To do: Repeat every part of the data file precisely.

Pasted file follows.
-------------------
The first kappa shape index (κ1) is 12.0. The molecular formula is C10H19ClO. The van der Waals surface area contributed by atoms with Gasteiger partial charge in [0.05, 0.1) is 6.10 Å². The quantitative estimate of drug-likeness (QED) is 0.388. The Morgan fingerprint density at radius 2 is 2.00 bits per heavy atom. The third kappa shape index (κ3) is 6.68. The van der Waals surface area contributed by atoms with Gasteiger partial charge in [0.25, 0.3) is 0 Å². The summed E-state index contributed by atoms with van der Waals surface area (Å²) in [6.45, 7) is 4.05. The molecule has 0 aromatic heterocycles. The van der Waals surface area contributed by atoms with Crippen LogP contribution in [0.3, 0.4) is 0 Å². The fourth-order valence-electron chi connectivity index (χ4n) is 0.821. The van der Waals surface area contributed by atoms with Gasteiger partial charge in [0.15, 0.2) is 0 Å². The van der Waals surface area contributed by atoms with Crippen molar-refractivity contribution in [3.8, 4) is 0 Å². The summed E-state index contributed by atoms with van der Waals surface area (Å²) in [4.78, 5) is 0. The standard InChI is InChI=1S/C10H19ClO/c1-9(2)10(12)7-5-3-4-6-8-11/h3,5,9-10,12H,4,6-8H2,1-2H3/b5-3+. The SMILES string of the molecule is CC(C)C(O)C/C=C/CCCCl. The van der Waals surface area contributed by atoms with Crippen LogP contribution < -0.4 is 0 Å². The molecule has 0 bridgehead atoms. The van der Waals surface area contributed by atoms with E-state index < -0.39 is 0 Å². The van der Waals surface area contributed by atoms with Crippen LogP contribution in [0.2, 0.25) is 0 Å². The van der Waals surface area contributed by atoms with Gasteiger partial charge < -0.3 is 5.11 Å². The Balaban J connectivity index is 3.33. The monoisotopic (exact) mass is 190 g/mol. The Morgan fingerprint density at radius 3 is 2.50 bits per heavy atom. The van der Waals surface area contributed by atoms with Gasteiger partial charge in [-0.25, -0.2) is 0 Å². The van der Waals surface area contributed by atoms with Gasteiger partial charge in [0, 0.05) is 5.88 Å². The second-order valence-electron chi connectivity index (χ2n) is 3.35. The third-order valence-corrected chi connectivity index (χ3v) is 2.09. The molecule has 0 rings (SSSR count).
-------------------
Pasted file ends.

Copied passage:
The first kappa shape index (κ1) is 12.0. The molecular formula is C10H19ClO. The van der Waals surface area contributed by atoms with Gasteiger partial charge in [0.05, 0.1) is 6.10 Å². The quantitative estimate of drug-likeness (QED) is 0.388. The Morgan fingerprint density at radius 2 is 2.00 bits per heavy atom. The third kappa shape index (κ3) is 6.68. The van der Waals surface area contributed by atoms with Gasteiger partial charge in [0.25, 0.3) is 0 Å². The summed E-state index contributed by atoms with van der Waals surface area (Å²) in [6.45, 7) is 4.05. The molecule has 0 aromatic heterocycles. The van der Waals surface area contributed by atoms with Crippen LogP contribution in [0.3, 0.4) is 0 Å². The fourth-order valence-electron chi connectivity index (χ4n) is 0.821. The van der Waals surface area contributed by atoms with Gasteiger partial charge in [0.15, 0.2) is 0 Å². The van der Waals surface area contributed by atoms with Crippen molar-refractivity contribution in [3.8, 4) is 0 Å². The summed E-state index contributed by atoms with van der Waals surface area (Å²) in [4.78, 5) is 0. The standard InChI is InChI=1S/C10H19ClO/c1-9(2)10(12)7-5-3-4-6-8-11/h3,5,9-10,12H,4,6-8H2,1-2H3/b5-3+. The SMILES string of the molecule is CC(C)C(O)C/C=C/CCCCl. The van der Waals surface area contributed by atoms with Crippen LogP contribution < -0.4 is 0 Å². The molecule has 0 bridgehead atoms. The van der Waals surface area contributed by atoms with E-state index < -0.39 is 0 Å². The van der Waals surface area contributed by atoms with Crippen LogP contribution in [0.2, 0.25) is 0 Å². The van der Waals surface area contributed by atoms with Gasteiger partial charge < -0.3 is 5.11 Å². The Balaban J connectivity index is 3.33. The monoisotopic (exact) mass is 190 g/mol. The Morgan fingerprint density at radius 3 is 2.50 bits per heavy atom. The van der Waals surface area contributed by atoms with Gasteiger partial charge in [-0.25, -0.2) is 0 Å². The van der Waals surface area contributed by atoms with Gasteiger partial charge in [0, 0.05) is 5.88 Å². The second-order valence-electron chi connectivity index (χ2n) is 3.35. The third-order valence-corrected chi connectivity index (χ3v) is 2.09. The molecule has 0 rings (SSSR count).